You’re Still Here? | Army Voices

One of the first things my boyfriend told me when he met me was that he was a soldier. I inwardly rolled my eyes because I am a pacifist and that is what pacifists do if they meet soldiers at parties, apparently. Immediately after meeting me, he went to war. This was pure coincidence, I was assured.

We were not a couple at that point, but we were friends. Out of my window, I could see the barracks’ flag, and whenever it was half-mast, I would have to go online and see if my new friend had been killed. A fun fact you learn on dead soldier watch: the flag is at half-mast on several Danish holidays.

He came back from war, we started seeing each other and it got serious. The idea of him being trained to kill other people for money squicked me – I did not want to think about it. I had just hoped that he would do his work-a-day soldiering and stay out of war zones until he quit and got a more pacifict-friendly job. I remember the day he rang to say he had signed up to go to war again. I dreaded the day he was leaving in a way I have never before or since.

Politicians talk about it being a ‘lifestyle’ – being the partner of a soldier. Takes the sting out of our suffering for them, I think. As if worrying that my boyfriend might be maimed is a hobby, rather than anguish caused by their misuse of military resources.

Now that autumn has begun, the memories of that time are coming back. When he left, I reached out for support, but the language barrier got in the way. Even with all that dread and anxiety before he left, I could not really imagine how hard it was going to be for me. Even though he was able to call me quite often, I could never call him and he could not arrange a time to call me. If I missed a call from him, it might be days or a week before I heard from him again, so I hated doing anything out of reach from my mobile.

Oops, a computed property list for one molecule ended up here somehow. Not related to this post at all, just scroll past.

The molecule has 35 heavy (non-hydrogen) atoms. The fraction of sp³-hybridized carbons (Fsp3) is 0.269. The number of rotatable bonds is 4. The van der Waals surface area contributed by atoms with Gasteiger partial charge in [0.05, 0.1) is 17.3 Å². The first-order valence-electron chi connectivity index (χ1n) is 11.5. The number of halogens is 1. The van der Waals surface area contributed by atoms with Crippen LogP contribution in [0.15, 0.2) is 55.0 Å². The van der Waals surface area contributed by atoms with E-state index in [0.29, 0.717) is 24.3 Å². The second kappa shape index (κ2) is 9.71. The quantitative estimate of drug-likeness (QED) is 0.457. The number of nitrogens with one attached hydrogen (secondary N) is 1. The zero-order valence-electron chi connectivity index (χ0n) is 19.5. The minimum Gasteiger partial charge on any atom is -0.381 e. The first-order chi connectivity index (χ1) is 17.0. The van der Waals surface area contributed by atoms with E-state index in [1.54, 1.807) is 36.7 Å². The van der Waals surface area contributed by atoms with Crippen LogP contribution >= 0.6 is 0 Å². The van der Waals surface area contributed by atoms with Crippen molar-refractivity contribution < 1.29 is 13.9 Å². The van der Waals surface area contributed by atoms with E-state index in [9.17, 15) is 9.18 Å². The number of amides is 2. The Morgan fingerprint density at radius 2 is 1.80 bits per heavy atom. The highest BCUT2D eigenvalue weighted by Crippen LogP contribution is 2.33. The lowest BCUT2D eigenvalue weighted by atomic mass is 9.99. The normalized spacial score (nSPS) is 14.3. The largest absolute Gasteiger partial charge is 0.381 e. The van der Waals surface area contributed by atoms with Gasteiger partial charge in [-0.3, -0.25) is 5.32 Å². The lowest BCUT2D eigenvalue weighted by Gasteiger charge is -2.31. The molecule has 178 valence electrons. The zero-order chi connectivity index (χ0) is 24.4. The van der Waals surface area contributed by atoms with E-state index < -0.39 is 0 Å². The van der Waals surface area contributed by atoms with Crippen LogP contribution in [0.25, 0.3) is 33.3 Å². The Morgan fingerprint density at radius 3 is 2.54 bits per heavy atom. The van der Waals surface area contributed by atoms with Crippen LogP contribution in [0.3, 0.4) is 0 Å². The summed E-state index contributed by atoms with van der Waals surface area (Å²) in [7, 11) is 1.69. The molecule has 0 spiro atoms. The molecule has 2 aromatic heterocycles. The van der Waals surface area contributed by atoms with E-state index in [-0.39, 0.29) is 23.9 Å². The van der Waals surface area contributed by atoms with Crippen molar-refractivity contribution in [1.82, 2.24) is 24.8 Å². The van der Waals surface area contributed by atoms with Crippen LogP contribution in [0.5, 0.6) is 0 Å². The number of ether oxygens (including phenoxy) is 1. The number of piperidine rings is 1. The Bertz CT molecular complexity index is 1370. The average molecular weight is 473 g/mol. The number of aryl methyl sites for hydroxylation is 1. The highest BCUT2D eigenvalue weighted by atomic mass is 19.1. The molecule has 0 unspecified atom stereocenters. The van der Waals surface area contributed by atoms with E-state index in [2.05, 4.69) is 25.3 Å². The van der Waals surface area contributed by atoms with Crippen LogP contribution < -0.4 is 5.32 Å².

Once my doorbell rang and I absolutely believed that it was the Danish Army coming to inform me that he had died. My flat is above a shop, and you have to negotiate a lot of stairs and hallways to get in my front door. All I could think about in that moment was how awkward it would be to have to show a stranger in full dress uniform up to my flat, all the while with us both knowing that the news was bad. I was so certain he had died that I was actually confused, rather than relieved, when it was the postman.

I wished I could be one of those ‘lifestyle’ relatives who really invests themselves in the given justifications and reasons for a conflict, but I was just some pacifist who had not believed her new boyfriend would really go back to war.

Now the Danish government seems to be preparing for a possible new conflict. I feel, given how expensive a war is, how much suffering war causes and how war rarely achieves the aims of any of the belligerents, that it should be an absolute final recourse instead of a purely political or economic manoeuvre. It is easy to wage a war if you are not directly affected by it and do not have to listen to those who are.

I wish my experience was not co-opted by politicians as ‘sacrifice’. What I went through – missing him, thinking he had died, worrying he might be injured – was not a sacrifice. Sacrifice means I gave away my emotional well-being for a more important cause. Instead, I feel I went through turmoil so that a proxy war could be ineptly waged on the behalf of a minority who seek to maintain global hegemony.

The autumn weather brings it all back. I wonder if I will ever forget how frightened and alone I felt, but I hope I never forget how angry I was.

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